The content of the lock screen can obviously be as dynamic as any other surface, e.g. classic screensaver rendering, notifications, media player controls, or just blank.

    The article then goes on to acknowledges that macOS does the very same thing.
    "Under macOS, how that works is, the system instantiates a configured subclass of a ScreenSaverView window sized for each monitor and tells each of them to start animating"

    I am sure you are not the only reader who fell for that flame bait.
    It is expertly written to sound like a complaint about Wayland.
    A lot art still practiced by those few who learned it during the usenet era

    Cheers,
    _
    that guy tirelessly ports his code to every possible platform, yet it doesn't work on wayland, he explains it clearly and gives his suggestions, and you take him for some crank and his post as some sort of any-wayland screed?

    i understand that screensavers are somewhat anachronistic but it is just one more thing we're not allowed to have anymore in wayland without some per-compositor specific development. it's really impressive how awful wayland attitude is.
    I waylandmeme.jpg

    Leave a comment:


  • spicfoo
    replied
    Originally posted by ssokolow View Post

    They wrote Phonon because, at the time, none of MPlayer, Xine, VLC, and GStreamer was good enough to serve all needs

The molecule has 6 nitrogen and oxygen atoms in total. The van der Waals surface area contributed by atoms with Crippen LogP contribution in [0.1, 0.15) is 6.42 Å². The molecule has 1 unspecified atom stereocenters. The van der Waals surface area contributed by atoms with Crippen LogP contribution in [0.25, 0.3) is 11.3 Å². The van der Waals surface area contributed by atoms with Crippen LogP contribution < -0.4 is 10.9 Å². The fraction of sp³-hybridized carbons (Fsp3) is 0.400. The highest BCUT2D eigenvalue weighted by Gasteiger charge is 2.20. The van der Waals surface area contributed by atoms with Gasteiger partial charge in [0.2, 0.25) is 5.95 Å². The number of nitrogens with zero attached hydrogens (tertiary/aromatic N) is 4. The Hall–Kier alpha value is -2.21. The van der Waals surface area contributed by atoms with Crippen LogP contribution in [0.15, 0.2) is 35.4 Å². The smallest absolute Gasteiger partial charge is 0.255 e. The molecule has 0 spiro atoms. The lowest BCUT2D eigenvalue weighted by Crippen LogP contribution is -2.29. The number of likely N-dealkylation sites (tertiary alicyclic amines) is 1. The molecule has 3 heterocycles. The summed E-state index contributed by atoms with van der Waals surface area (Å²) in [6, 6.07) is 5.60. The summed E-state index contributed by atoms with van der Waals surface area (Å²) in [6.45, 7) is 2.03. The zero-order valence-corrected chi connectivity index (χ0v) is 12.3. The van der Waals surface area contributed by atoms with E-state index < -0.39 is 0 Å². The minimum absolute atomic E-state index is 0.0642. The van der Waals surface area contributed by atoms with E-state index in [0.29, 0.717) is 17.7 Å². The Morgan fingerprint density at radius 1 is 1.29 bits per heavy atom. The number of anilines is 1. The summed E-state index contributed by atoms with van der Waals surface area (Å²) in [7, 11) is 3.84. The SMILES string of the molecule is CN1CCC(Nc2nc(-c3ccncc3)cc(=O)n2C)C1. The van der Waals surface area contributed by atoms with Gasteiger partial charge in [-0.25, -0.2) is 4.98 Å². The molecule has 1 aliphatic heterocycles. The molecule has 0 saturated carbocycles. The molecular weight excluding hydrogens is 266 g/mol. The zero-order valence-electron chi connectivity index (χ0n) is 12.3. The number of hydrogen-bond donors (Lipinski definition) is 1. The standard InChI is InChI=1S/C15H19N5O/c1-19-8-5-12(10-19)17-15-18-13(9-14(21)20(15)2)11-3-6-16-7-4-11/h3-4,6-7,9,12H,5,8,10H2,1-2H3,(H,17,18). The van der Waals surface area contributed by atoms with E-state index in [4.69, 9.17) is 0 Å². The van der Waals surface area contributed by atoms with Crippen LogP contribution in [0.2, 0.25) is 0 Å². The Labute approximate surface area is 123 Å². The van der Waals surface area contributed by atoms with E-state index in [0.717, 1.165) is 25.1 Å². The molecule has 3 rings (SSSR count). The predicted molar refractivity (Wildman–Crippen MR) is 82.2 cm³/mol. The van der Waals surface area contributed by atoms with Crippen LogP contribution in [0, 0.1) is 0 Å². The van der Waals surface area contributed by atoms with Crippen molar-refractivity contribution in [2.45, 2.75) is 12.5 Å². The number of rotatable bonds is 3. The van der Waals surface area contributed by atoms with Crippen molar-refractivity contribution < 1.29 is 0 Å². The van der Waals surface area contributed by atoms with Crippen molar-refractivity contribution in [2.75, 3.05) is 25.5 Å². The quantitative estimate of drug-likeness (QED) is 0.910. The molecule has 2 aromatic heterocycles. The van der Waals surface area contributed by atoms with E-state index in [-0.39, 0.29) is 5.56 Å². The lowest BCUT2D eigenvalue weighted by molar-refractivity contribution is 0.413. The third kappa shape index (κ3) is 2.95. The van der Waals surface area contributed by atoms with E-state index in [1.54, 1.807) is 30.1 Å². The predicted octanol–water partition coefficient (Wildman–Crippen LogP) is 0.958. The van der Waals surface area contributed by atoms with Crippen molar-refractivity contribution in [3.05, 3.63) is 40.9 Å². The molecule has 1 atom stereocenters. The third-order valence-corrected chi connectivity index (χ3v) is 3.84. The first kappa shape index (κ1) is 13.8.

Sure. Like I said I support their decision to use abstraction layers. Later Qt depending on Gstreamer wasn't KDE's decision. If you want to convince me that KDE seriously considered Mutter or even Wlroots, show me the direct evidence.

    Leave a comment:


  • ssokolow
    replied
    Originally posted by spicfoo View Post
    I know what happened. They wrote an entirely abstraction layer to avoid depending on Gstreamer directly.
    I was there. They wrote Phonon because, at the time, none of MPlayer, Xine, VLC, and GStreamer was good enough to serve all needs, so they punted to the individual users on which codecs they wanted to sacrifice to make which other ones work.

    It got integrated into Qt for a while and, guess what... Phonon in Qt got deprecated in favour of QtMultimedia, which now depends on GStreamer directly because GStreamer+ffmpeg matured into a combo that beats the alternatives soundly enough.

    It was a lot of work but helped with portability and ABI. In any case, you might as well as claim they share things like systemd or glibc. Those are much more low level than a window manager. KDE wasn't ever going to use Mutter and there is no evidence to show otherwise. The evidence we do have shows you can't even get them to consider KWinFT and that's ok. They should maintain their own independence. Even is GNOME has perfectly fine window manager, my position on this remains the same.
    Have you seen how insanely much KDE depends on IPC? When DCOP broke, everything broke. Hell, D-Bus hiccups cause all sorts of weird breakages in things you'd expect to be done in-process these days, such as deleting files in K3b.

    ...and yet they collaborated with GNOME to migrate to a shared solution.

    Leave a comment:


  • spicfoo
    replied
    Originally posted by ssokolow View Post

    What do you think happened with KDE using things like GStreamer?